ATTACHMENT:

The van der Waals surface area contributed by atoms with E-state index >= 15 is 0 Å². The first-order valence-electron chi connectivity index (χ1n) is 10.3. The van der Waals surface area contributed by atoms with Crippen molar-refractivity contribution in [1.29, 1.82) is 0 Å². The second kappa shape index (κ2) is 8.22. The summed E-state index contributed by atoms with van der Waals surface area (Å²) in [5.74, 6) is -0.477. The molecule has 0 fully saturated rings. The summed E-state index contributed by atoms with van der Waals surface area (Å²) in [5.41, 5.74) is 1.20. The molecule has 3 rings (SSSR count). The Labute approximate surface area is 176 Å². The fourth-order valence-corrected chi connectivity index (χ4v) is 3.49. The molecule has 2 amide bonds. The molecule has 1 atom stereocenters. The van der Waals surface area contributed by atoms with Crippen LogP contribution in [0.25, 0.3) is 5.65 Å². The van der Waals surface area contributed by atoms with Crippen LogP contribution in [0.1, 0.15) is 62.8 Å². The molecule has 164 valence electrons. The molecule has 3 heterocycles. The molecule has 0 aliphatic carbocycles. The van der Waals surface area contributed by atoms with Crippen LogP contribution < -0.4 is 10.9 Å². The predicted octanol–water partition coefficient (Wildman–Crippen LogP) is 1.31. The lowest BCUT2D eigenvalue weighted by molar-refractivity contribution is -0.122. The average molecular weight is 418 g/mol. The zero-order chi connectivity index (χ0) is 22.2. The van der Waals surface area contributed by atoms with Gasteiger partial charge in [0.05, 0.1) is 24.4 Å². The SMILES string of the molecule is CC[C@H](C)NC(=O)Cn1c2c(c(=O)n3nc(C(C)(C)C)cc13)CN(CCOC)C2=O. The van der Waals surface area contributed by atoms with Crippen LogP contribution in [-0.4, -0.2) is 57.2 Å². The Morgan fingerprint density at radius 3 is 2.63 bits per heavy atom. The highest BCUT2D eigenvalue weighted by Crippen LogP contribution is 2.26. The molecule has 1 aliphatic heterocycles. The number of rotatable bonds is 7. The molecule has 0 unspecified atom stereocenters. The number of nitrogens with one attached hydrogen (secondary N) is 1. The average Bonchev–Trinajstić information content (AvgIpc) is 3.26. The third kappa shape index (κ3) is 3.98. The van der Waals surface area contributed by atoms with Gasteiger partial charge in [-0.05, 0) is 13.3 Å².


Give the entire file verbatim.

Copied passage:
The van der Waals surface area contributed by atoms with E-state index >= 15 is 0 Å². The first-order valence-electron chi connectivity index (χ1n) is 10.3. The van der Waals surface area contributed by atoms with Crippen molar-refractivity contribution in [1.29, 1.82) is 0 Å². The second kappa shape index (κ2) is 8.22. The summed E-state index contributed by atoms with van der Waals surface area (Å²) in [5.74, 6) is -0.477. The molecule has 0 fully saturated rings. The summed E-state index contributed by atoms with van der Waals surface area (Å²) in [5.41, 5.74) is 1.20. The molecule has 3 rings (SSSR count). The Labute approximate surface area is 176 Å². The fourth-order valence-corrected chi connectivity index (χ4v) is 3.49. The molecule has 2 amide bonds. The molecule has 1 atom stereocenters. The van der Waals surface area contributed by atoms with Crippen LogP contribution in [0.25, 0.3) is 5.65 Å². The van der Waals surface area contributed by atoms with Crippen LogP contribution in [0.1, 0.15) is 62.8 Å². The molecule has 164 valence electrons. The molecule has 3 heterocycles. The molecule has 0 aliphatic carbocycles. The van der Waals surface area contributed by atoms with Crippen LogP contribution < -0.4 is 10.9 Å². The predicted octanol–water partition coefficient (Wildman–Crippen LogP) is 1.31. The lowest BCUT2D eigenvalue weighted by molar-refractivity contribution is -0.122. The average molecular weight is 418 g/mol. The zero-order chi connectivity index (χ0) is 22.2. The van der Waals surface area contributed by atoms with Gasteiger partial charge in [0.05, 0.1) is 24.4 Å². The SMILES string of the molecule is CC[C@H](C)NC(=O)Cn1c2c(c(=O)n3nc(C(C)(C)C)cc13)CN(CCOC)C2=O. The van der Waals surface area contributed by atoms with Crippen LogP contribution in [-0.4, -0.2) is 57.2 Å². The Morgan fingerprint density at radius 3 is 2.63 bits per heavy atom. The highest BCUT2D eigenvalue weighted by Crippen LogP contribution is 2.26. The molecule has 1 aliphatic heterocycles. The number of rotatable bonds is 7. The molecule has 0 unspecified atom stereocenters. The number of nitrogens with one attached hydrogen (secondary N) is 1. The average Bonchev–Trinajstić information content (AvgIpc) is 3.26. The third kappa shape index (κ3) is 3.98. The van der Waals surface area contributed by atoms with Gasteiger partial charge in [-0.05, 0) is 13.3 Å².